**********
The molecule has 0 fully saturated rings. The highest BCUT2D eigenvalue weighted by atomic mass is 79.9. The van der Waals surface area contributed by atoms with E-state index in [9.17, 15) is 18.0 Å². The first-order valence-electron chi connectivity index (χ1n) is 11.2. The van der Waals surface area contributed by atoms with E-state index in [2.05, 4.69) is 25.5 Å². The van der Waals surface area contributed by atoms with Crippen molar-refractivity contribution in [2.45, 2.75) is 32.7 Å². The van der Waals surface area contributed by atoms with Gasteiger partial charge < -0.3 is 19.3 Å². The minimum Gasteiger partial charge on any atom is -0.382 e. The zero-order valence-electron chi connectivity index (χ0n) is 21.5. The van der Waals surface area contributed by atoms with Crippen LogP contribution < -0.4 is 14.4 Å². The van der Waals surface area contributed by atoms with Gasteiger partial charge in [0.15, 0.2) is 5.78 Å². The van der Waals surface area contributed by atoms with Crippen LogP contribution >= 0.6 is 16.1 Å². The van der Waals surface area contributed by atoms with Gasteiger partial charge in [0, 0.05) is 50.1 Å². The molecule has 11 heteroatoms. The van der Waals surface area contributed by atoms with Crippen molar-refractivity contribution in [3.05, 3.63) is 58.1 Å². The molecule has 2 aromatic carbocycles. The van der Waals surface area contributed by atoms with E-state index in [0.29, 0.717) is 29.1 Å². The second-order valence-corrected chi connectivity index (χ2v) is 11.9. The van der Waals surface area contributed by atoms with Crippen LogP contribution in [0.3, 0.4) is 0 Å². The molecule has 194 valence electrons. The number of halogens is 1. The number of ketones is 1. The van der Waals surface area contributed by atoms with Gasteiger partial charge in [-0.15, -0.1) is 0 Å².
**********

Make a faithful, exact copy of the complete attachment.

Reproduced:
The molecule has 0 fully saturated rings. The highest BCUT2D eigenvalue weighted by atomic mass is 79.9. The van der Waals surface area contributed by atoms with E-state index in [9.17, 15) is 18.0 Å². The first-order valence-electron chi connectivity index (χ1n) is 11.2. The van der Waals surface area contributed by atoms with E-state index in [2.05, 4.69) is 25.5 Å². The van der Waals surface area contributed by atoms with Crippen molar-refractivity contribution in [2.45, 2.75) is 32.7 Å². The van der Waals surface area contributed by atoms with Gasteiger partial charge < -0.3 is 19.3 Å². The minimum Gasteiger partial charge on any atom is -0.382 e. The zero-order valence-electron chi connectivity index (χ0n) is 21.5. The van der Waals surface area contributed by atoms with Crippen LogP contribution < -0.4 is 14.4 Å². The van der Waals surface area contributed by atoms with Gasteiger partial charge in [0.15, 0.2) is 5.78 Å². The van der Waals surface area contributed by atoms with Crippen LogP contribution >= 0.6 is 16.1 Å². The van der Waals surface area contributed by atoms with Gasteiger partial charge in [0, 0.05) is 50.1 Å². The molecule has 11 heteroatoms. The van der Waals surface area contributed by atoms with Crippen molar-refractivity contribution in [3.05, 3.63) is 58.1 Å². The molecule has 2 aromatic carbocycles. The van der Waals surface area contributed by atoms with E-state index in [0.29, 0.717) is 29.1 Å². The second-order valence-corrected chi connectivity index (χ2v) is 11.9. The van der Waals surface area contributed by atoms with Crippen LogP contribution in [0.3, 0.4) is 0 Å². The molecule has 194 valence electrons. The number of halogens is 1. The number of ketones is 1. The van der Waals surface area contributed by atoms with Gasteiger partial charge in [-0.15, -0.1) is 0 Å².